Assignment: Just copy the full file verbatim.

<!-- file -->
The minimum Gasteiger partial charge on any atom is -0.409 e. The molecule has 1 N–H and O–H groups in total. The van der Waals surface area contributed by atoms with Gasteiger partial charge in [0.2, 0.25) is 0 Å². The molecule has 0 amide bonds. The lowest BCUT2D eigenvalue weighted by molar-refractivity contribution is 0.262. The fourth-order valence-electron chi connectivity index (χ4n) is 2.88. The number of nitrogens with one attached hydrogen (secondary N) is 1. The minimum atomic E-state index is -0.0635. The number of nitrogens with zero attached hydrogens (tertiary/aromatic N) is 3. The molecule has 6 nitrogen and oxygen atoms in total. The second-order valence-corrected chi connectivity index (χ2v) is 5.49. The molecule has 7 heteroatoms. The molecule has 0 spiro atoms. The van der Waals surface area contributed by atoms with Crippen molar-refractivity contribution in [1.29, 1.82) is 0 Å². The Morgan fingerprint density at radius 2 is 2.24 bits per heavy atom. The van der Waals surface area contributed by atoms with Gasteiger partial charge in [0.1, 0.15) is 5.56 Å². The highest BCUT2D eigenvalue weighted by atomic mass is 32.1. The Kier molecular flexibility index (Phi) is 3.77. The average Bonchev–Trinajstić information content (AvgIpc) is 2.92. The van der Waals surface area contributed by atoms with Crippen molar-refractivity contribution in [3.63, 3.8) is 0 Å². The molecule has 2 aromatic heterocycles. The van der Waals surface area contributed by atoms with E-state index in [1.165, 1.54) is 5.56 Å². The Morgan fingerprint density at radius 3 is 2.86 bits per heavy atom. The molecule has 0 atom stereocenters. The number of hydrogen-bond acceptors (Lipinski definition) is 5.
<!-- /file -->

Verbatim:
The minimum Gasteiger partial charge on any atom is -0.409 e. The molecule has 1 N–H and O–H groups in total. The van der Waals surface area contributed by atoms with Gasteiger partial charge in [0.2, 0.25) is 0 Å². The molecule has 0 amide bonds. The lowest BCUT2D eigenvalue weighted by molar-refractivity contribution is 0.262. The fourth-order valence-electron chi connectivity index (χ4n) is 2.88. The number of nitrogens with one attached hydrogen (secondary N) is 1. The minimum atomic E-state index is -0.0635. The number of nitrogens with zero attached hydrogens (tertiary/aromatic N) is 3. The molecule has 6 nitrogen and oxygen atoms in total. The second-order valence-corrected chi connectivity index (χ2v) is 5.49. The molecule has 7 heteroatoms. The molecule has 0 spiro atoms. The van der Waals surface area contributed by atoms with Crippen molar-refractivity contribution in [1.29, 1.82) is 0 Å². The Morgan fingerprint density at radius 2 is 2.24 bits per heavy atom. The van der Waals surface area contributed by atoms with Gasteiger partial charge in [0.1, 0.15) is 5.56 Å². The highest BCUT2D eigenvalue weighted by atomic mass is 32.1. The Kier molecular flexibility index (Phi) is 3.77. The average Bonchev–Trinajstić information content (AvgIpc) is 2.92. The van der Waals surface area contributed by atoms with Crippen molar-refractivity contribution in [3.63, 3.8) is 0 Å². The molecule has 2 aromatic heterocycles. The van der Waals surface area contributed by atoms with E-state index in [1.165, 1.54) is 5.56 Å². The Morgan fingerprint density at radius 3 is 2.86 bits per heavy atom. The molecule has 0 atom stereocenters. The number of hydrogen-bond acceptors (Lipinski definition) is 5.